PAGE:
Alternate titles for this post included: One stew to rule them all, You call that a stew? THIS is a stew, and finally, The epic stew of epicness. Working in an academic lab here in NYC for the last 1.5 years, I have been exposed to many college students and their requisite speech patterns. One word I hear often (besides random) is ‘epic’, used to mean something impressive. That’s a poor definition, for a more complete definition, read on.
I’d like an editor’s note here about where E came up with this crazy idea, but in Spanish cooking, they have an elaborate dish of stewed meats and vegetables known as cocido. [Ed.–I first found out about this dish via A Girl in Madrid and consulted two cookbooks—Barcelona and Catalan Cuisine—to create a mash-up of a recipe]. Using the statistic that the dish contains ‘nine kinds of meat and seven vegetables’, she easily enticed me into taking a run at this beast. She knows me too well. ‘Pasta cooked in consomme’ was simply the icing on the cake.
In my mind, the cooking proceeded in four stages. The first was boiling a pot of water containing beef bones, some beef shanks, chicken pieces, and a halved pig foot, skimming often for one hour. The second stage was the addition of 8 oz of soaked chick peas and another hour of cooking. Next, chopped onion, celery, carrot, parsnip, cabbage, potato and leeks and were simmered for a third hour. In the final stage, we added some meatballs we had made to the top of the pot along with some chorizos, sausage and blood sausages, covered and cooked for 30 more minutes. Finally, we strained off the broth (now so laden with gelatin that the leftovers solidified in the fridge pretty much instantly) and added it to a saucepan and used it to cook some fideos noodles.
Traditionally, the cocido is consumed in two or three courses: the pasta first, then the veggies and finally the meat (or by combining the last two). I would have liked to spread it all out, but too much of the meat had broken down to make it easy to separate from the veggies. Still, it was amazing, truly mind-blowing. We had leftovers all week and I even gave some to a c0-worker for lunch after she screamed and yelled about how good it was after she tasted it the previous day. The broth is key to the dish, along with the intermingling of all the constituent flavors. It requires essentially no herb or spice additions, just some salt and pepper.
To sum up, from construction and consumption, this meal was truly epic, the stuff of legend. I will be attempting this again soon, hoping to maintain the integrity of the meats a bit more via better heat control in the middle stages. However I must reiterate, I have no regrets. So readers, I offer a suggestion to you that you try your hand at the stuff legend during these long cold days of winter. You never know, perhaps one day songs will be sung and stories told about your endeavors. Cook on!
Cocido de Barcelona
adapted from Barcelona and Catalan Cuisine
- 1 lb beef stewing meat
- 1 lb marrow bones
- 1/2 lb pancetta, roughly diced
- 1 pig’s foot, halved
- 2 chicken thighs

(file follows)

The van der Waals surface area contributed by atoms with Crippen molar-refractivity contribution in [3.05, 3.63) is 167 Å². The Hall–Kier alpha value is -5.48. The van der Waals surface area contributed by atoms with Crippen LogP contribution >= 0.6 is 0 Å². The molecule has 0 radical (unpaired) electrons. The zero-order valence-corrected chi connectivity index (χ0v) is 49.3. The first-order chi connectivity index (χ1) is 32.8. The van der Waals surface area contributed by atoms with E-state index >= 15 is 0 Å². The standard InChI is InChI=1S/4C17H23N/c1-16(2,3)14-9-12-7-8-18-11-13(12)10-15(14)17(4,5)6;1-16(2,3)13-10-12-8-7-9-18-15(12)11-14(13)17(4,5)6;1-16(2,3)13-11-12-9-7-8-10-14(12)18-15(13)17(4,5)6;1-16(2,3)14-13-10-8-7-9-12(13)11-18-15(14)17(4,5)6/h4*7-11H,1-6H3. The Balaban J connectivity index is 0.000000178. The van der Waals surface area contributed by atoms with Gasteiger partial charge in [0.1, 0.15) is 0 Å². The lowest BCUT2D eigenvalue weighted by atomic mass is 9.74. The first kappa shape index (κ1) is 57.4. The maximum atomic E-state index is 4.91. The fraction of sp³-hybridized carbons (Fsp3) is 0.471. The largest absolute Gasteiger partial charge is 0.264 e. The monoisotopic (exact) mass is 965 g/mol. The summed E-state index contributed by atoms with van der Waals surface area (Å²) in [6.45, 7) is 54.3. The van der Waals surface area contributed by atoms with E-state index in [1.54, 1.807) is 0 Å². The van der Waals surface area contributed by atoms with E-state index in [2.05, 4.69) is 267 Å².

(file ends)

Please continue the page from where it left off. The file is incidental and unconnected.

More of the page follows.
- 6 oz ground veal
- 8 oz sausages, divided (4 oz crumbled and casing removed, the other kept in tact)
- 8 oz chorizo
- 2 small blood sausages/morcillas
- 1 russet potato, peeled and diced into 1-inch chunks
- 1 onion, diced
- 2 parsnips, peeled and diced
- 2 leeks, cleaned and sliced
- 1/4 head of a green cabbage, cored and thinly sliced
- 2 carrots, pelled and diced
- 8 oz of dried chick peas, soaked in cold water overnight
- 2 cloves garlic, minced
- 1 egg
- Leaves from 4 sprigs of parsley, minced
- Generous pinch of saffron/safflower threads
- 8 oz fideos/fine egg noodles
In a large, heavy pot (preferably a Dutch oven) fill it 2/3 with water and add the pancetta, marrow bones, stewing beef, chicken thighs, pig’s foot and bring to a boil. Keep the lid off and skim off any foam that appears, boiling for an hour.
Drain the chickpeas and add them to the pot, and cook for another hour. After that hour, add the potatoes, parsnips, carrots, cabbage, onion and leeks and boil for another hour.
While the cocido is boiling, make the meatballs: add the veal, crumbled ground pork egg, parsley, and minced garlic and season with salt and pepper. Roll into balls (about 10 or so), dust generously with flour, and chill in the refrigerator until ready to use.
After three hours of cooking, taste the broth (it should taste pretty amazing at this point) and season as needed with salt and pepper. Reducing the heat to low, add the meatballs, chorizos, blood sausages and raw sausage to the pot, cover and cook until the sausages and meatballs are firm and opaque (double check with a digital probe if necessary), or another 30 minutes. Remove from heat and ladle out as much of the broth as possible from the pot, pouring it through a strainer into a saucepan. In an empty saucier or other small pot, toast the saffron threads over medium heat for about five minutes and if desired, grind to a powder with a mortar and pestle (but we just kept them whole). Throw them and the fideos into the broth and simmer over low heat until the noodles are soft. Ladle into bowls for the first course, eat, and attempt to not go into a food coma.
For the second course, arrange the meats and vegetables into bowls or into a large serving platter and serve. Allow yourself to go into a food coma when you’ve had your fill.